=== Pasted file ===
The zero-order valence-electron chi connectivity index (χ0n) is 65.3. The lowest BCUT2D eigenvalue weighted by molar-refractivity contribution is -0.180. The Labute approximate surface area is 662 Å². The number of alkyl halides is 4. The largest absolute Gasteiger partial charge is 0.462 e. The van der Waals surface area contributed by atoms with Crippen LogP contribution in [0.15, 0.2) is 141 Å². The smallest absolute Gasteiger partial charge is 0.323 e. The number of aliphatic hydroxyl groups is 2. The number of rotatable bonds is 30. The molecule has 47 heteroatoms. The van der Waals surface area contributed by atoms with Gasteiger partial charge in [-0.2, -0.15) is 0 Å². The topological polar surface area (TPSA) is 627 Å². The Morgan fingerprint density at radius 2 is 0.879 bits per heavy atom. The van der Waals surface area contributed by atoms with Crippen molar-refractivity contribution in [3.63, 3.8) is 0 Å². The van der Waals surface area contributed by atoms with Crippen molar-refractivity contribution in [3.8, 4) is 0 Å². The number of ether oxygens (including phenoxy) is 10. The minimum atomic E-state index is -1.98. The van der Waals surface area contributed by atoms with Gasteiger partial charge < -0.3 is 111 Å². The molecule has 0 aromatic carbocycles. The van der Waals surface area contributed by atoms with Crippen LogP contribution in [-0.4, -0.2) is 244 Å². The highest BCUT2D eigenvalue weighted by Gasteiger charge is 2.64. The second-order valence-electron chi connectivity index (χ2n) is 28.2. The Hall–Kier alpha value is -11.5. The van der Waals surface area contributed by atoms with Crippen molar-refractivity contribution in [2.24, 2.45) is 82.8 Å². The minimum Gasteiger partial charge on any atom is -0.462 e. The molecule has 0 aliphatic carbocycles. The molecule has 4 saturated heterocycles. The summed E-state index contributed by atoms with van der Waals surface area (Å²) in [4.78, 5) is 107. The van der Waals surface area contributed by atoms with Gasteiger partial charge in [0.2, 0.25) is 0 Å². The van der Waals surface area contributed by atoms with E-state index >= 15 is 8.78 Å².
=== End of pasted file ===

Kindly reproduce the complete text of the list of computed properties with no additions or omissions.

The zero-order valence-electron chi connectivity index (χ0n) is 65.3. The lowest BCUT2D eigenvalue weighted by molar-refractivity contribution is -0.180. The Labute approximate surface area is 662 Å². The number of alkyl halides is 4. The largest absolute Gasteiger partial charge is 0.462 e. The van der Waals surface area contributed by atoms with Crippen LogP contribution in [0.15, 0.2) is 141 Å². The smallest absolute Gasteiger partial charge is 0.323 e. The number of aliphatic hydroxyl groups is 2. The number of rotatable bonds is 30. The molecule has 47 heteroatoms. The van der Waals surface area contributed by atoms with Gasteiger partial charge in [-0.2, -0.15) is 0 Å². The topological polar surface area (TPSA) is 627 Å². The Morgan fingerprint density at radius 2 is 0.879 bits per heavy atom. The van der Waals surface area contributed by atoms with Crippen molar-refractivity contribution in [3.63, 3.8) is 0 Å². The van der Waals surface area contributed by atoms with Crippen molar-refractivity contribution in [3.8, 4) is 0 Å². The number of ether oxygens (including phenoxy) is 10. The minimum atomic E-state index is -1.98. The van der Waals surface area contributed by atoms with Gasteiger partial charge < -0.3 is 111 Å². The molecule has 0 aromatic carbocycles. The van der Waals surface area contributed by atoms with Crippen LogP contribution in [-0.4, -0.2) is 244 Å². The highest BCUT2D eigenvalue weighted by Gasteiger charge is 2.64. The second-order valence-electron chi connectivity index (χ2n) is 28.2. The Hall–Kier alpha value is -11.5. The van der Waals surface area contributed by atoms with Crippen molar-refractivity contribution in [2.24, 2.45) is 82.8 Å². The minimum Gasteiger partial charge on any atom is -0.462 e. The molecule has 0 aliphatic carbocycles. The molecule has 4 saturated heterocycles. The summed E-state index contributed by atoms with van der Waals surface area (Å²) in [4.78, 5) is 107. The van der Waals surface area contributed by atoms with Gasteiger partial charge in [0.2, 0.25) is 0 Å². The van der Waals surface area contributed by atoms with E-state index >= 15 is 8.78 Å².